Several items are important to produce an optimized product. First, an optimized 1TRAM cell layout increases yield and acceptable TREF. Next, a correct test methodology is the key to optimizing repair capabilities and, thus, increasing final chip yield. Finally, understanding critical 1TRAM parameters and smart in-line control of those parameters can increase yield by as much as 30% for many products.
Every design has various specific sensitivities to process variations. A low-power product might fail testing if devices have low VT and leak more than the average spec. This low VT will only enhance the performance of a high-speed microprocessor with reduced standby-current constraints, though. Similarly, if a dense SRAM cell is laid out with a critical metal-1 pitch, any overexposure of metal-1 will cause shorts. But such overexposure will increase the performance of an ultra-high-speed SRAM with a larger cell and greater spacing between metal-1 lines.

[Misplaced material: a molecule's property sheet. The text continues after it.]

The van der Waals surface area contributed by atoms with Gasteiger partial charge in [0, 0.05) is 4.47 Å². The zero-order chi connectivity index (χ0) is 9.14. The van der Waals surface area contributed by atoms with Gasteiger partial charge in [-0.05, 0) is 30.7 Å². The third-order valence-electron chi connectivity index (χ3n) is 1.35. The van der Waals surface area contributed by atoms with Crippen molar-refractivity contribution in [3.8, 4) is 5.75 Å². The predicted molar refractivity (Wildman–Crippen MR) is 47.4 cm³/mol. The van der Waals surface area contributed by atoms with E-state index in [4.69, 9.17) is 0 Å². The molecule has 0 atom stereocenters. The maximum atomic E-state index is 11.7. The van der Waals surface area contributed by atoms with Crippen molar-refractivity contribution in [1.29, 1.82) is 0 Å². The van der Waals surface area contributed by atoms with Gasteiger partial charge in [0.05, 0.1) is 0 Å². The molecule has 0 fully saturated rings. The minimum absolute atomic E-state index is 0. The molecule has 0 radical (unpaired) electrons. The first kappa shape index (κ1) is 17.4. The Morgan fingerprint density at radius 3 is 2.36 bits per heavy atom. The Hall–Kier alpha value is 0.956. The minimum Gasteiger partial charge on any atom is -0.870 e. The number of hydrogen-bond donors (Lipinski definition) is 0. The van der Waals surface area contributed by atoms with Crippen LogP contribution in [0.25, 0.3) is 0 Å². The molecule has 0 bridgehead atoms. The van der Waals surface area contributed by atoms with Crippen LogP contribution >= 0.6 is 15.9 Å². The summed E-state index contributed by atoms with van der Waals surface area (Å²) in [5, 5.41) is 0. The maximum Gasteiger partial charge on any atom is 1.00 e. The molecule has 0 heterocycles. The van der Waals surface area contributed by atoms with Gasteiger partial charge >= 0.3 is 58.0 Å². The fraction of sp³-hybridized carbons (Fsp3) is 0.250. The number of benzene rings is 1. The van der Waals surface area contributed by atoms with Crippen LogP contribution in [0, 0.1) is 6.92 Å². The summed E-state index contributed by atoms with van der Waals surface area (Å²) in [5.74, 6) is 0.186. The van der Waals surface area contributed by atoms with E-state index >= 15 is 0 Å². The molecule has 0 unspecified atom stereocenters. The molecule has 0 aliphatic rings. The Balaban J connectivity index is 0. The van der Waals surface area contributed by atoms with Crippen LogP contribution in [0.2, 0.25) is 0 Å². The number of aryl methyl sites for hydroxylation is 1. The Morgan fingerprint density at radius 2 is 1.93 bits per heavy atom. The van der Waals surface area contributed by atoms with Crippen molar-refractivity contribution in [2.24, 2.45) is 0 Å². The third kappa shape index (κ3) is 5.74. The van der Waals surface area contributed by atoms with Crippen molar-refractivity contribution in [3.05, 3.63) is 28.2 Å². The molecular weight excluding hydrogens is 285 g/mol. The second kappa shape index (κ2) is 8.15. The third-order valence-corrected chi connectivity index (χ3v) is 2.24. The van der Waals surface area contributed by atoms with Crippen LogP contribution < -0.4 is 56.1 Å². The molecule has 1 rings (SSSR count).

In a different design, if a critical path goes through many via-1s and metal-2 lines, going to a "via-1 and metal-2" process becomes critical for high yield. The process line fluctuation might still be within wafer-acceptance-test (WAT) limits for the process, but it could adversely affect the statistical yield for different designs.